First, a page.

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Parameterized Lights, Generic Lights and Plugin Controlled Lights

There are a few changes to 940 regarding airplane lights…I will try to get some permanent documentation on the Wiki, but here’s the basic ideas:

There is a new “type” of light in the OBJ8 format, called a parameterized light. A parameterized light is somewhere between a named light (totally as-is, can’t be modified, simple to use) and a custom light (totally complex, can do anything, requires a lot of work). In a parameterized light, you control just one or two aspects of the light.

Parameterized lights are aimed at airplanes, not scenery, because typically parameterized lights are customizable and slow.* The goal is to give airplane authors some flexibility without having to invent a huge number of named lights.

Consider, for example, landing lights. A landing light could vary based on what switch controls it (we have 16 now), how big it is (many authors have pointed out that one size does not fit all) or how wide it’s view angle should be. (Lights that are inset in a structure might not be easily viewable from the side.) With a parameterized light, we can provide one light definition with 3 parameters instead of a huge matrix of lights.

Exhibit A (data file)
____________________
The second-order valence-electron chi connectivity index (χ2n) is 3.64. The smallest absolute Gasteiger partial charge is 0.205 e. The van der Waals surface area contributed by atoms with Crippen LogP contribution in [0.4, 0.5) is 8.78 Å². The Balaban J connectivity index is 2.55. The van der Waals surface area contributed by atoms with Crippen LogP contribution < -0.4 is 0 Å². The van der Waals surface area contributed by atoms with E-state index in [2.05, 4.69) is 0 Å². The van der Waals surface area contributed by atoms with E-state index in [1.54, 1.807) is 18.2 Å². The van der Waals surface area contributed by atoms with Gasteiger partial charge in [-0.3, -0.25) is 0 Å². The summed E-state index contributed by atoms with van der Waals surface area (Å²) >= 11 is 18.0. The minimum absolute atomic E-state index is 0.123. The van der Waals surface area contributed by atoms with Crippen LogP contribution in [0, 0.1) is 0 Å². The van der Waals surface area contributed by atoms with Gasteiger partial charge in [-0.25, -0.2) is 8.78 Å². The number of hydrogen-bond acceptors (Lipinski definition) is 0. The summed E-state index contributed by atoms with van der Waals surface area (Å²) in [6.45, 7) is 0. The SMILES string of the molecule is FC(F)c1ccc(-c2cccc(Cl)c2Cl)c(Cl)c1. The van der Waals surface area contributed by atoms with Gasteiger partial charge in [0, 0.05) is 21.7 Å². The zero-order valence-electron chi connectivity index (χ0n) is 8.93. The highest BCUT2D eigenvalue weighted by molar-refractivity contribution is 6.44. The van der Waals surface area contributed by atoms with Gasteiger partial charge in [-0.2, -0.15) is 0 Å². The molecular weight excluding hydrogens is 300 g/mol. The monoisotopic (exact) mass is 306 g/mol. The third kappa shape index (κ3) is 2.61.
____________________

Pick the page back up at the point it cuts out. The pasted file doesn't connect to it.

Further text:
Generic lights are a new collection of 64 lights that can be used for any purpose, sort of like misc wings, misc bodies, and sliders. The main difference between a landing light and a generic light is that the landing light halo won’t show up on the runway when a misc light is turned on. They are meant to be used for logo lights, inlet lights, etc. A series of new named lights will “listen” to the generic switches.

(Tip: combine ATTR_light_level with generic lights to have a light turn on and your lit texture appear at the same time.)